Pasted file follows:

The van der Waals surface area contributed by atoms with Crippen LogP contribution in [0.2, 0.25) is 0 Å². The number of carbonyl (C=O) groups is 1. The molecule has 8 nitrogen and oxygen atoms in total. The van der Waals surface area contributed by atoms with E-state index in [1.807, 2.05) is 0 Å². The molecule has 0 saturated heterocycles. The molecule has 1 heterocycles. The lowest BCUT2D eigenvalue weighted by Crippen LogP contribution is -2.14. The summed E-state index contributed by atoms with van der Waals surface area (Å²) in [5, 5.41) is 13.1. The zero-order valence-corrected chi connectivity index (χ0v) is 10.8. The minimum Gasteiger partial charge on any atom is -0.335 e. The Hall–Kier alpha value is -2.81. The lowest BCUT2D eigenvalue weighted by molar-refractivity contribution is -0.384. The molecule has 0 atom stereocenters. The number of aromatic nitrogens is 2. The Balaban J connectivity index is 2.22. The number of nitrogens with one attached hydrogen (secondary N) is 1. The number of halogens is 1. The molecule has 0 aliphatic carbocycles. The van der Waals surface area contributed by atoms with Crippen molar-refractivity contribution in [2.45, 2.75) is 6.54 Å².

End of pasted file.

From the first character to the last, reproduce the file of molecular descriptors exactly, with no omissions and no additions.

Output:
The van der Waals surface area contributed by atoms with Crippen LogP contribution in [0.2, 0.25) is 0 Å². The number of carbonyl (C=O) groups is 1. The molecule has 8 nitrogen and oxygen atoms in total. The van der Waals surface area contributed by atoms with E-state index in [1.807, 2.05) is 0 Å². The molecule has 0 saturated heterocycles. The molecule has 1 heterocycles. The lowest BCUT2D eigenvalue weighted by Crippen LogP contribution is -2.14. The summed E-state index contributed by atoms with van der Waals surface area (Å²) in [5, 5.41) is 13.1. The zero-order valence-corrected chi connectivity index (χ0v) is 10.8. The minimum Gasteiger partial charge on any atom is -0.335 e. The Hall–Kier alpha value is -2.81. The lowest BCUT2D eigenvalue weighted by molar-refractivity contribution is -0.384. The molecule has 0 atom stereocenters. The number of aromatic nitrogens is 2. The Balaban J connectivity index is 2.22. The number of nitrogens with one attached hydrogen (secondary N) is 1. The number of halogens is 1. The molecule has 0 aliphatic carbocycles. The van der Waals surface area contributed by atoms with Crippen molar-refractivity contribution in [2.45, 2.75) is 6.54 Å².